I was startled upon opening the April issue of Vanity Fair to see a spotlight on Herman Wouk, author of The Caine Mutiny, Marjorie Morningstar, and The Winds of War, among other books. Startled because I’d presumed he’d been, oh, dead for at least two decades. It turns out he’ll be 95 in May, and he has a new book out called The Language That God Talks. (Maybe when you’re in your nineties, you start hearing it.)
Now that I’m armed with this new knowledge that Wouk is alive, I’m wondering if I should resolve an agitating episode from my freshman English class in high school. We were taking a test on The Caine Mutiny. The big essay question was, “Who is the real villain in The Caine Mutiny?” I knew a tricky question when I saw one, and figured that the teacher wanted us to weigh who was most culpable for the messy situation aboard the World War II minesweeper the USS Caine: Was it the tyrannical, corrupt, warped Captain Queeg; the cynical, jaded protagonist, midshipman Willie Keith; or the aloof, manipulative communications officer Tom Keefer?
I went with the obvious choice, Captain Queeg, saying the other two have their flaws but are not purely evil, as Queeg is. I wrote what I thought was an eloquent essayette to this end. And then I got a bad grade because my teacher said I was wrong! The “correct” answer, she said, is that the real villain of The Caine Mutiny is the U.S. Navy, which created a climate in which a monster like Queeg could rise up through the ranks, and in which people like Keith and Keefer would have their worst tendencies brought out.
I was outraged and crushed. (And, admittedly, a totally grade-conscious little priss back then.) First of all, how could there be an objectively right answer to the question “Who is the real villain of The Caine Mutiny?” And second of all, who expects a bunch of 15-year-olds to intuit that the “correct” answer is some abstruse anti-military meta-concept?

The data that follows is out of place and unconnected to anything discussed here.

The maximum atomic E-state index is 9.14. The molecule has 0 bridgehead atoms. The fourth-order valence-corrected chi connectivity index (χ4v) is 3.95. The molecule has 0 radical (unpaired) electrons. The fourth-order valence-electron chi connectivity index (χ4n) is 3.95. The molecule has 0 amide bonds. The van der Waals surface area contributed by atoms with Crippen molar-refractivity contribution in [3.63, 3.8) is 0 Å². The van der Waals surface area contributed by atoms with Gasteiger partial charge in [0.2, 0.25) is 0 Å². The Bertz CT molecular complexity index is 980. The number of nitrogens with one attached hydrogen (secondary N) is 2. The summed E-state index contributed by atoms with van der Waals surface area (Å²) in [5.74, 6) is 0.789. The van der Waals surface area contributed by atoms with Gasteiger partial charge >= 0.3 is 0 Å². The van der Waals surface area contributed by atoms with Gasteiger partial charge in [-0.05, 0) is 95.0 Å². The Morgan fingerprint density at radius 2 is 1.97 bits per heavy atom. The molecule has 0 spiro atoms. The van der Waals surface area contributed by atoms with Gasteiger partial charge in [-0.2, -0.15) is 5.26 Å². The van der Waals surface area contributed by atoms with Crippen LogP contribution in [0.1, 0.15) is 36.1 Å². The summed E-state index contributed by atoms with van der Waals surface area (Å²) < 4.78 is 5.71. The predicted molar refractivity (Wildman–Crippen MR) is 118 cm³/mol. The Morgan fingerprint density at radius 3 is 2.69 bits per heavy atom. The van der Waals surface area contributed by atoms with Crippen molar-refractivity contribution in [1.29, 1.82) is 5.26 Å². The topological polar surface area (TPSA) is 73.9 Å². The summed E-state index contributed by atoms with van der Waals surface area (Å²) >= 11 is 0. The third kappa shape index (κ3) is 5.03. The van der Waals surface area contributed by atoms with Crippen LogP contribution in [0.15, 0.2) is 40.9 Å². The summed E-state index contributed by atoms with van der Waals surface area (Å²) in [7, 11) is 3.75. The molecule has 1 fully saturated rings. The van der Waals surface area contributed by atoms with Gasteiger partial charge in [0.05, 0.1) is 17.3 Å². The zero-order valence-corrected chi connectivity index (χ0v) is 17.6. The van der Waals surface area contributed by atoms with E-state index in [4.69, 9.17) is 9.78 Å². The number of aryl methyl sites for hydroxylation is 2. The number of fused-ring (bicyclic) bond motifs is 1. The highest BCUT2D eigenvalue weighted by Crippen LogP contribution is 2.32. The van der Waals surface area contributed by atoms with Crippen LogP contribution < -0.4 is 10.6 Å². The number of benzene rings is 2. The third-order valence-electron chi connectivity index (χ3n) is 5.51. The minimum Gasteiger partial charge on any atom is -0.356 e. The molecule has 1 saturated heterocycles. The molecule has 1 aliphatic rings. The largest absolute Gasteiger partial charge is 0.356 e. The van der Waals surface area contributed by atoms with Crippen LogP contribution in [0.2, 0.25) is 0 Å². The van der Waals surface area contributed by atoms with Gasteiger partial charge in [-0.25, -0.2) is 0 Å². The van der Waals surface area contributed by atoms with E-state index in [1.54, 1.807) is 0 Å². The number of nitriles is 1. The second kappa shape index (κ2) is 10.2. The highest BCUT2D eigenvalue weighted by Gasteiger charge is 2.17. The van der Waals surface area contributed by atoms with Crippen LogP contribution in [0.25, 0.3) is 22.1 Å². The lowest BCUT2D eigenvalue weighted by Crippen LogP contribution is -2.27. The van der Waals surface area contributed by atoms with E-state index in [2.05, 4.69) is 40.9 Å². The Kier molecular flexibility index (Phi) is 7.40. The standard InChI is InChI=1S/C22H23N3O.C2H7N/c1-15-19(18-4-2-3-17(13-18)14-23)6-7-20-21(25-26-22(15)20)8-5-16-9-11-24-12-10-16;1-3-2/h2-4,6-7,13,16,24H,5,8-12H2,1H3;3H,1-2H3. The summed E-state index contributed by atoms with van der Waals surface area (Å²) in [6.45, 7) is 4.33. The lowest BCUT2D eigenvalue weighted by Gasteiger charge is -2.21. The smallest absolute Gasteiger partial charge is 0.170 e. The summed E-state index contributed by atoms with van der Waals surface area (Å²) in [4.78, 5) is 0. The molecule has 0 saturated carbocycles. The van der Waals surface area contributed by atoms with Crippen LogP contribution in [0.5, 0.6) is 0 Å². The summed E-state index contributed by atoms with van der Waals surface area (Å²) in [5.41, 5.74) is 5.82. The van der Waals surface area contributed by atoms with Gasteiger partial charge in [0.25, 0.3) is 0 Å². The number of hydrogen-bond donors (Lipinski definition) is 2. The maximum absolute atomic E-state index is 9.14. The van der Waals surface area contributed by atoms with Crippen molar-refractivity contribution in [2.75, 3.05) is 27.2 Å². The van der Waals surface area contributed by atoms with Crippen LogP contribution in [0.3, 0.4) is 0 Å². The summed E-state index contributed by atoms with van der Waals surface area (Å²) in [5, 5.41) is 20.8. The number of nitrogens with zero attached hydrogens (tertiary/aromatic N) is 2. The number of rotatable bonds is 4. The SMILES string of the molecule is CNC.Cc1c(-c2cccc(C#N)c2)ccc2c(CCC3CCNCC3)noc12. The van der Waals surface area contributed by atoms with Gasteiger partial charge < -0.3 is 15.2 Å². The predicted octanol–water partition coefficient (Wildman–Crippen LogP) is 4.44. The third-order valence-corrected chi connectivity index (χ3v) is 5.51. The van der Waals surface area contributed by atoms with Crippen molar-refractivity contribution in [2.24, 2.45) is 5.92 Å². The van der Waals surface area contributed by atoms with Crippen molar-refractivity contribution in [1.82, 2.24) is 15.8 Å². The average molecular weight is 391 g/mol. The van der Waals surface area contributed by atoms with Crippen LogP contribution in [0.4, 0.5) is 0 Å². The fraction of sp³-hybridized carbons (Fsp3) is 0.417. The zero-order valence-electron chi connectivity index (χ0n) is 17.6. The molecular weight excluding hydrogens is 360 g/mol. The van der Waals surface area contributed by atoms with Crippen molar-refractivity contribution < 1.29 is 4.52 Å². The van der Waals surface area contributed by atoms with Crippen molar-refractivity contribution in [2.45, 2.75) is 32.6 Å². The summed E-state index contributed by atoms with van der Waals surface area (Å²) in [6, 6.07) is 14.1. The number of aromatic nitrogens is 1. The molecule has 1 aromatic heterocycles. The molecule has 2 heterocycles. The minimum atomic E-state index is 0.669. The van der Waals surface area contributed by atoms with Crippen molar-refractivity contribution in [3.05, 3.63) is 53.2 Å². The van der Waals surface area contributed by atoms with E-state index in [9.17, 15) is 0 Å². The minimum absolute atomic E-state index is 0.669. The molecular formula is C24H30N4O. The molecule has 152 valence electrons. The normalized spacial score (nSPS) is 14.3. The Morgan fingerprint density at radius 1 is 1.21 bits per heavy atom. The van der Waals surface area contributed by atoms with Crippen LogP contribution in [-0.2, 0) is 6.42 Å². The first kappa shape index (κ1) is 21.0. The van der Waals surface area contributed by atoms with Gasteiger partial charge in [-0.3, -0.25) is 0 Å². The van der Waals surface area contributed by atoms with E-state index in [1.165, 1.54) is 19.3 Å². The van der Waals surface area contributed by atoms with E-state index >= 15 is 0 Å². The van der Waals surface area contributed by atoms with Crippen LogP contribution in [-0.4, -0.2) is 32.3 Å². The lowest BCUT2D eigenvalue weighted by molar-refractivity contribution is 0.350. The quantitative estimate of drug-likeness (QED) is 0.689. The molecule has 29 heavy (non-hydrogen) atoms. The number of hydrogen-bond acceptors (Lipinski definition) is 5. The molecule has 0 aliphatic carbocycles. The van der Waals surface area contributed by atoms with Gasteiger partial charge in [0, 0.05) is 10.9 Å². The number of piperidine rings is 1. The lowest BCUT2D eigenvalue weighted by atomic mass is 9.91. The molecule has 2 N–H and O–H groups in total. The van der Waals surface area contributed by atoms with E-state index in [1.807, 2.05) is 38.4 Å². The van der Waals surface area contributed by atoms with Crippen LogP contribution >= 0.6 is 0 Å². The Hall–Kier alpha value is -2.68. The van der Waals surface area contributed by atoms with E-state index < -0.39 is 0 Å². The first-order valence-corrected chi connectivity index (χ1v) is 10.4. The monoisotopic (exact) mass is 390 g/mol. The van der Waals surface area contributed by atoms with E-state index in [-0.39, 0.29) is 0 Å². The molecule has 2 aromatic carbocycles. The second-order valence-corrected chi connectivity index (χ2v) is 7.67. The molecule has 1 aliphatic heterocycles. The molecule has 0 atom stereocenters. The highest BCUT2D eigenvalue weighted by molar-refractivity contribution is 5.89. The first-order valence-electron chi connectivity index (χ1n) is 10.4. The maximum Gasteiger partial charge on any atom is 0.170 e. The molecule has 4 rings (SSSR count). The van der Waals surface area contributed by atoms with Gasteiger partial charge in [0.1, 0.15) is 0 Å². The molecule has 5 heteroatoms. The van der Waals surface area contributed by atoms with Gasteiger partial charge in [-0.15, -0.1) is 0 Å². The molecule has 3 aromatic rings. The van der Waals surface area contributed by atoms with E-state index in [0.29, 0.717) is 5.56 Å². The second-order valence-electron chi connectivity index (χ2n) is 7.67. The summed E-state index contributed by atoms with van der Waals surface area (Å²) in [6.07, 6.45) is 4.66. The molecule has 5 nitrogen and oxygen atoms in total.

I vented to my mother about this (albeit not in those words) and told her that I’d love to know how Herman Wouk himself would answer the question. She mentioned that her Uncle Dan actually knew Herman Wouk, or had known Herman Wouk, and maybe they were still friends. Uncle Dan was a writer of some repute named Daniel Fuchs, a man who wrote a trilogy of novels about the Williamsburg section of Brooklyn in the 1930s and later became a successful screenwriter out west. Such was my animated rage that I spent 45 minutes staring down Uncle Dan’s California phone number in our address book, trying to summon the nerve to call this relative I barely knew so that I could ask him to put me in touch with his putative friend Herman Wouk so I could ask Wouk what he thought of my English teacher’s smug little thesis and the stupid question that set it up.
But I never called Uncle Dan or pestered Wouk. And then the whole episode receded in my mind as the years went by and other grievances and perceived slights took its place. Yet now, knowing Wouk is still out there, I’m tempted to get his phone number and ask him who he thinks the real enemy in The Caine Mutiny is. Uncle Dan is long dead. But I bet, with my V.F. connections, I can get Wouk’s number.
—from the forthcoming “A Catalogue of Perceived Slights: A Memoir”